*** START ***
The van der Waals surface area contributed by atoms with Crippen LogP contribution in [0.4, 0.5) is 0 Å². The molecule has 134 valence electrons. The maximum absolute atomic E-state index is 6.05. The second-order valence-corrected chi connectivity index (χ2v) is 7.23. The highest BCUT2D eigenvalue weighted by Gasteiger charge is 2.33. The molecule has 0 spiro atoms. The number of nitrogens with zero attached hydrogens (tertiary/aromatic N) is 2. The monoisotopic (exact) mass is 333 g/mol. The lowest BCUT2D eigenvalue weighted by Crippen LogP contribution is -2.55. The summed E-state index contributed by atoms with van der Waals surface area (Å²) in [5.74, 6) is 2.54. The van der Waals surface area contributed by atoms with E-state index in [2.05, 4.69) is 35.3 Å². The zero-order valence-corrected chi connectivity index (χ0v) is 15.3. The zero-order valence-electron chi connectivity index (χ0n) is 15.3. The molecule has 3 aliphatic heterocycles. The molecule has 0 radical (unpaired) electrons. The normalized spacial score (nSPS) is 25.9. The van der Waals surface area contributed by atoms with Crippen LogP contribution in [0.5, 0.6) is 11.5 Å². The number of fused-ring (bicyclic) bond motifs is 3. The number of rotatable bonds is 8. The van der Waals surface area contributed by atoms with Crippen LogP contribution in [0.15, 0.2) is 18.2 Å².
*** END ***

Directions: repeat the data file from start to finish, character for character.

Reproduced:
The van der Waals surface area contributed by atoms with Crippen LogP contribution in [0.4, 0.5) is 0 Å². The molecule has 134 valence electrons. The maximum absolute atomic E-state index is 6.05. The second-order valence-corrected chi connectivity index (χ2v) is 7.23. The highest BCUT2D eigenvalue weighted by Gasteiger charge is 2.33. The molecule has 0 spiro atoms. The number of nitrogens with zero attached hydrogens (tertiary/aromatic N) is 2. The monoisotopic (exact) mass is 333 g/mol. The lowest BCUT2D eigenvalue weighted by Crippen LogP contribution is -2.55. The summed E-state index contributed by atoms with van der Waals surface area (Å²) in [5.74, 6) is 2.54. The van der Waals surface area contributed by atoms with E-state index in [2.05, 4.69) is 35.3 Å². The zero-order valence-corrected chi connectivity index (χ0v) is 15.3. The zero-order valence-electron chi connectivity index (χ0n) is 15.3. The molecule has 3 aliphatic heterocycles. The molecule has 0 radical (unpaired) electrons. The normalized spacial score (nSPS) is 25.9. The van der Waals surface area contributed by atoms with Crippen LogP contribution in [0.5, 0.6) is 11.5 Å². The number of fused-ring (bicyclic) bond motifs is 3. The number of rotatable bonds is 8. The van der Waals surface area contributed by atoms with Crippen LogP contribution in [0.15, 0.2) is 18.2 Å².